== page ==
Ticket to Heaven
|Ticket to Heaven|
|Directed by||Ralph L. Thomas|
|Produced by||Alan Simmonds |
|Written by||Josh Freed |
Ralph L. Thomas
|Music by||Micky Erbe|
|Edited by||Ron Wisman|
|Distributed by||Miracle Films Ltd (Canada), United Artists (US and other nations)|
Ticket to Heaven is a 1981 Canadian drama film directed by directed by Ralph L. Thomas and starring Nick Mancuso, Saul Rubinek, Meg Foster, Kim Cattrall, and Christopher Britton. The plot concerns the recruiting of a man into a group portrayed to be a cult, and his life in the group until forcibly extracted by his family and friends. The film was based on the nonfiction book Moonwebs by Josh Freed.
Following a relationship breakup, David Kappel (Nick Mancuso), a twentysomething school teacher, visits a training camp for a religious cult. At the camp, everything is done in groups, along with much singing. There is also a low-calorie, low-protein diet; sleep deprivation; constant positive reinforcement; and chanting of slogans.
All of the elements of the camp begin to have an effect on David mentally. He graduates and is put to work as a volunteer laborer for the cult. In an especially powerful scene he vomits up a hamburger and milkshake which he had just eaten in violation of cult dietary guidelines.
David sets out to work, led by cult leader Patrick (Robert Joy). David is shocked when Patrick lies to a customer but Patrick explains that they are only "using Satan's methods to do God's work", and that it is okay because "it's only Satan's money we're taking."
David's best friend Larry (Saul Rubinek) and his parents, Morely (Paul Soles) and Esther (Marcia Diamond), are concerned about him. Larry visits the cult's camp and almost falls under their influence. He escapes with the help of Eric, a fellow camp prospect who befriends him. The latter has been visiting various cult camps, trying to find his sister. Once free, Larry returns home.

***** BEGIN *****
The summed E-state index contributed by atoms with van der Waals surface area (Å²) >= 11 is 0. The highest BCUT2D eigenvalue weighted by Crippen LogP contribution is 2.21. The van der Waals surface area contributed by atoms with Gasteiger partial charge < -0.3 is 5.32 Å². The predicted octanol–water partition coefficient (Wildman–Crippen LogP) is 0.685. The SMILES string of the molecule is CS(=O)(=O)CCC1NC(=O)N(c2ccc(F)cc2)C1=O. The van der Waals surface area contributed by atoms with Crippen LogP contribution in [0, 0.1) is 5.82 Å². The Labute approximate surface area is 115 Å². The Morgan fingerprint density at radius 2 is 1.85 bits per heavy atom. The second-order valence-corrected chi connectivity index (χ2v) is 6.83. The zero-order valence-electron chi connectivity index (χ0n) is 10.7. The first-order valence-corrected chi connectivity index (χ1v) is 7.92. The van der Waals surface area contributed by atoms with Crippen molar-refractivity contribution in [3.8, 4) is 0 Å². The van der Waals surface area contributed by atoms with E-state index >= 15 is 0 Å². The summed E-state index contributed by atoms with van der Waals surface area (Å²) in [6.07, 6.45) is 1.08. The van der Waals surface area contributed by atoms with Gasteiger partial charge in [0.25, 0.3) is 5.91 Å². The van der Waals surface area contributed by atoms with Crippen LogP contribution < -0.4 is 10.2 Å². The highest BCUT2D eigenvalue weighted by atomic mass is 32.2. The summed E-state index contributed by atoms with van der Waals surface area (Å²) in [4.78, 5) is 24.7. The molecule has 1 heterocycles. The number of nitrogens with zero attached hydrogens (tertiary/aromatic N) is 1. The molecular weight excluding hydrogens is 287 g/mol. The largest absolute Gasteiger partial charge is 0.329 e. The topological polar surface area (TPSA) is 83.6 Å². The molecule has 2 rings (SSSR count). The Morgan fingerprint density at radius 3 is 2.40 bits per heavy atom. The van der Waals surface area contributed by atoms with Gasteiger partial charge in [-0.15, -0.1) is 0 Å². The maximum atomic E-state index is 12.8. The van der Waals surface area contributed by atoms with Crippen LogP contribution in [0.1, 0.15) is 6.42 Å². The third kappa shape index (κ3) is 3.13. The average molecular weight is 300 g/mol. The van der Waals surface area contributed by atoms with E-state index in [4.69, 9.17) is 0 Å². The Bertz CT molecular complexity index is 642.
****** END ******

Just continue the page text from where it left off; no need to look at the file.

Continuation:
David's parents, Larry, Eric, and some other friends enlist the aid of a deprogrammer, Linc Strunc (R.H. Thomson), and arrange for his kidnapping. David is isolated and after some struggle is convinced of the cult's dishonesty and mistreatment. He is confused and when he asks of "true love", he is told that he only needs to look around him: at Larry, Danny, Sarah, his parents, and everything they've done for him, and still are enduring for him. Crying, he embraces them all. Everyone reunites and embraces outside Mrs. Foster's house.
The film was selected as one of the top ten films of 1981 by the National Board of Review of Motion Pictures. Roger Ebert gave the film three and a half out of four stars, but added that the ending was less interesting and powerful than the cult indoctrination scenes which came before. Janet Maslin of The New York Times called it "an absorbing, frightening, entirely believable movie, which is particularly amazing in view of its subject matter."
Ticket to Heaven was nominated for fourteen 1982 Genie Awards, and won four :
- Staff. "Box office business for Ticket to Heaven (1981)". IMDB. Retrieved 2007-11-23.
- Ebert, Roger (January 1, 1981). "Ticket to Heaven, Review". Chicago Sun-Times. rogerebert.suntimes.com. Retrieved 2007-11-23.
- Maslin, Janet (November 13, 1981). "'Ticket to Heaven,' A Sleeper About Cults". The New York Times. The New York Times Company. Retrieved 2009-12-12.